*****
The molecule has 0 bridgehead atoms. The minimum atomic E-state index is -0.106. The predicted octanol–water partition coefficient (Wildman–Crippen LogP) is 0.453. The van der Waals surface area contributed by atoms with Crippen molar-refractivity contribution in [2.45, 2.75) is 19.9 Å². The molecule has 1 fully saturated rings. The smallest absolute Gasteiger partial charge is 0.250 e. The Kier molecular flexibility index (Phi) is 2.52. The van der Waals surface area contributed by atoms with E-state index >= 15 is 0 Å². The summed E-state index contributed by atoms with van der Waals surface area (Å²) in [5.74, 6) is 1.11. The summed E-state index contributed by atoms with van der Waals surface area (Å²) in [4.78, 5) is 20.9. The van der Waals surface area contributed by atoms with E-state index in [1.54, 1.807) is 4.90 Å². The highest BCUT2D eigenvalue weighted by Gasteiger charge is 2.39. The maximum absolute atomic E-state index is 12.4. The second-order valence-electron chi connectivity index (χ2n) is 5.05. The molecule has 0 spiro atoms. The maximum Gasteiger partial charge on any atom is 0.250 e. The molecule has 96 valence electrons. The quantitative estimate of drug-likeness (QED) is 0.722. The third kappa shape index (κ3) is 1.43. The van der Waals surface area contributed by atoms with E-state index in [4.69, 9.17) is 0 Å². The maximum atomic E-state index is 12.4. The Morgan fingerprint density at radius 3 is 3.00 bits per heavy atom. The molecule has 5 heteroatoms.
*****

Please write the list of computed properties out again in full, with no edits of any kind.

The molecule has 0 bridgehead atoms. The minimum atomic E-state index is -0.106. The predicted octanol–water partition coefficient (Wildman–Crippen LogP) is 0.453. The van der Waals surface area contributed by atoms with Crippen molar-refractivity contribution in [2.45, 2.75) is 19.9 Å². The molecule has 1 fully saturated rings. The smallest absolute Gasteiger partial charge is 0.250 e. The Kier molecular flexibility index (Phi) is 2.52. The van der Waals surface area contributed by atoms with E-state index >= 15 is 0 Å². The summed E-state index contributed by atoms with van der Waals surface area (Å²) in [5.74, 6) is 1.11. The summed E-state index contributed by atoms with van der Waals surface area (Å²) in [4.78, 5) is 20.9. The van der Waals surface area contributed by atoms with E-state index in [1.54, 1.807) is 4.90 Å². The highest BCUT2D eigenvalue weighted by Gasteiger charge is 2.39. The maximum absolute atomic E-state index is 12.4. The second-order valence-electron chi connectivity index (χ2n) is 5.05. The molecule has 0 spiro atoms. The maximum Gasteiger partial charge on any atom is 0.250 e. The molecule has 96 valence electrons. The quantitative estimate of drug-likeness (QED) is 0.722. The third kappa shape index (κ3) is 1.43. The van der Waals surface area contributed by atoms with E-state index in [4.69, 9.17) is 0 Å². The maximum atomic E-state index is 12.4. The Morgan fingerprint density at radius 3 is 3.00 bits per heavy atom. The molecule has 5 heteroatoms.